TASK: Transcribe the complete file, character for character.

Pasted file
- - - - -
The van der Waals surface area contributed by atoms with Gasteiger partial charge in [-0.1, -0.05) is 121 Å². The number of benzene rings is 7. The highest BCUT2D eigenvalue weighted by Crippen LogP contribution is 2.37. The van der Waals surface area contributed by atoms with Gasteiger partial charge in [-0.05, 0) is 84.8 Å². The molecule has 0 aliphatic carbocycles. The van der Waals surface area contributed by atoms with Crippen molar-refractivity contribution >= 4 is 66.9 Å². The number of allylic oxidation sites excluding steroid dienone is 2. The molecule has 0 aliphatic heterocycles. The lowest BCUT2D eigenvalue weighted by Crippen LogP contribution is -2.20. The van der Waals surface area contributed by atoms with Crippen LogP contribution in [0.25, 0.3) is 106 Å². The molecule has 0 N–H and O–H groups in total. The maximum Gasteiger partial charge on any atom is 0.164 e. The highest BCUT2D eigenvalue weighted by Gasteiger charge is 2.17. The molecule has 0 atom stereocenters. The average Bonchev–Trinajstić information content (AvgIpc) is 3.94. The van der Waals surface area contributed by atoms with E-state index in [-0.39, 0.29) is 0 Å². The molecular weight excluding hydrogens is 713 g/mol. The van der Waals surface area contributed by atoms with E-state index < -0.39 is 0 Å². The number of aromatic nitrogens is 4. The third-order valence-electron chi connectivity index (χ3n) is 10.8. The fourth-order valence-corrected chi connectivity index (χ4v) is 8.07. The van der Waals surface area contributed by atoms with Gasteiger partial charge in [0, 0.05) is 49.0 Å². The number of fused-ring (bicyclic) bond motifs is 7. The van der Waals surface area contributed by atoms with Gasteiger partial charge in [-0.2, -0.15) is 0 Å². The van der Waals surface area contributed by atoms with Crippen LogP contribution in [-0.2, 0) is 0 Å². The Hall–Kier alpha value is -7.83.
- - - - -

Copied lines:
The van der Waals surface area contributed by atoms with Gasteiger partial charge in [-0.1, -0.05) is 121 Å². The number of benzene rings is 7. The highest BCUT2D eigenvalue weighted by Crippen LogP contribution is 2.37. The van der Waals surface area contributed by atoms with Gasteiger partial charge in [-0.05, 0) is 84.8 Å². The molecule has 0 aliphatic carbocycles. The van der Waals surface area contributed by atoms with Crippen molar-refractivity contribution >= 4 is 66.9 Å². The number of allylic oxidation sites excluding steroid dienone is 2. The molecule has 0 aliphatic heterocycles. The lowest BCUT2D eigenvalue weighted by Crippen LogP contribution is -2.20. The van der Waals surface area contributed by atoms with Crippen LogP contribution in [0.25, 0.3) is 106 Å². The molecule has 0 N–H and O–H groups in total. The maximum Gasteiger partial charge on any atom is 0.164 e. The highest BCUT2D eigenvalue weighted by Gasteiger charge is 2.17. The molecule has 0 atom stereocenters. The average Bonchev–Trinajstić information content (AvgIpc) is 3.94. The van der Waals surface area contributed by atoms with E-state index in [-0.39, 0.29) is 0 Å². The molecular weight excluding hydrogens is 713 g/mol. The van der Waals surface area contributed by atoms with E-state index < -0.39 is 0 Å². The number of aromatic nitrogens is 4. The third-order valence-electron chi connectivity index (χ3n) is 10.8. The fourth-order valence-corrected chi connectivity index (χ4v) is 8.07. The van der Waals surface area contributed by atoms with Gasteiger partial charge in [0, 0.05) is 49.0 Å². The number of fused-ring (bicyclic) bond motifs is 7. The van der Waals surface area contributed by atoms with Gasteiger partial charge in [-0.2, -0.15) is 0 Å². The van der Waals surface area contributed by atoms with Crippen LogP contribution in [-0.2, 0) is 0 Å². The Hall–Kier alpha value is -7.83.